In 1946, the SBS, whether of Commando or SAS parentage, were disbanded. The functional title SBS was adopted by the Royal Marines. It became part of the School of Combined Operations under the command of “Blondie” Hasler. In 1951 another two squadrons were formed from British troops in West Germany. Two volunteer squadrons were later added. Their first missions were in Palestine (ordnance removal) and in Haifa (limpet mine removal from ships). In 1977, the SBS changed its name to Special Boat Squadron and in 1987 the SBS became part of the British Special Forces group alongside the Special Air Service and 14 Intelligence Company. In March 2005, the commanding officer of the SBS, Lieutenant-Colonel Richard Van Der Horst, was killed in a training accident in Norway.
Role and capabilities
The roles of the Special Boat Service are predominantly focused on, but not restricted to, littoral and riverine operations. Activities include:
Reconnaissance and Surveillance
Covert beach reconnaissance (hydrographic survey) in advance of an amphibious assault
Recovery or protection of ships and oil installations subject to hostile state or non-state (terrorist) action.
Maritime Counter-Terrorism (MCT)
Support to British police forces and customs
Elements from the British Special Boat Service has been part of Task Force Black working alongside their SAS counterparts as part of Task Force 145 currently designated as Task Force 88.
The Ministry of Defence does not comment on special forces matters, therefore little verifiable information exists in the public domain. Memoirs suggest an organisation split into four operational squadrons and a training wing, with a range of supporting personnel drawn from the Royal Marines, Royal Navy, Royal Air Force and the British Army.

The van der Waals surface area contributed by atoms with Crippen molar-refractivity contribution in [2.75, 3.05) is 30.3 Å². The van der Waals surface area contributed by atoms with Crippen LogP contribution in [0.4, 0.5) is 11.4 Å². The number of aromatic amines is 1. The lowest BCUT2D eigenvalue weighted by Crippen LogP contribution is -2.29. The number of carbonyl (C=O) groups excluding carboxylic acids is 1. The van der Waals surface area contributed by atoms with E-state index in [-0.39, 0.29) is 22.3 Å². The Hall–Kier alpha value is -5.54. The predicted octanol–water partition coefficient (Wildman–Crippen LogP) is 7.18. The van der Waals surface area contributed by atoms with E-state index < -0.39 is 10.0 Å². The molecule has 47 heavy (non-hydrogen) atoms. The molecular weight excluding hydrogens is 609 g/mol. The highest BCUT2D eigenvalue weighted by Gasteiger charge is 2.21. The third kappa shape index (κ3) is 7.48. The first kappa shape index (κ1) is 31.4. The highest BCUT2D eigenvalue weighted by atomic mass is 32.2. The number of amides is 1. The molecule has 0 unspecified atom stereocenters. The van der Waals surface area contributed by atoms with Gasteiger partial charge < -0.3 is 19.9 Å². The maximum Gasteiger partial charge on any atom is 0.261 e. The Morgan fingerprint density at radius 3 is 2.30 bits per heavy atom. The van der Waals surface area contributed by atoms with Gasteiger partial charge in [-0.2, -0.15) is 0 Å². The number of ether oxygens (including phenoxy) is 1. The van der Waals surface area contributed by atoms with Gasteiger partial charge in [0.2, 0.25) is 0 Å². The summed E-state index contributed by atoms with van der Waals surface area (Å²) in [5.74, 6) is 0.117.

The SBS is under the Operational Command of Director Special Forces, which allocates resources to the Permanent Joint Headquarters, deployed forces or other tasks as required. Qualified personnel are known as “Swimmer Canoeists” and are employed in one of the operational squadrons, training wing or elsewhere in the RM, RN, DSF or MOD.
C Squadron – Rotates along with X Squadron through three specialist roles. C Squadron are specialists in canoe and small boat operations. Utilizing 2-men Klepper canoes and rigid-hulled inflatable boats for stealth insertion and extraction, the SBS carry out reconnaissance and sabotage missions along coastlines, river networks and up to 40 miles (64 km) inland.
X Squadron – A joint Army SAS and Naval SBS unit made up of proven operators tasked fighting terrorism. It is known as X Squadron and is led by a highly-decorated SBS officer and an SAS captain. The group, based at Poole, Dorset, are on 24-hour worldwide alert. Rotates along with C Squadron through three specialist roles.
M Squadron – The Maritime Counter-Terrorism and shipboard operations unit.
Within M-Squadron is the Black Group, a counter-terrorism team that uses helicopter-borne assaults. They work closely with the United States Naval Special Warfare Development Group.
S or Z Squadron – Specialises in small watercraft and minisub (Swimmer Delivery Vehicle) SDV insertions. The divers of S squadron specialise in underwater attack using mini-submarines and swimmer delivery vehicles. During a war, the SBS would sneak into enemy harbours and attach magnetic mines to ship’s hulls
Selection & Training Wing – Along with the British SAS conducts joint selection and training.
Personnel have previously been required to return to the main Commando force after the first three-year tour, potentially returning again after a short period, however this requirement has now ceased.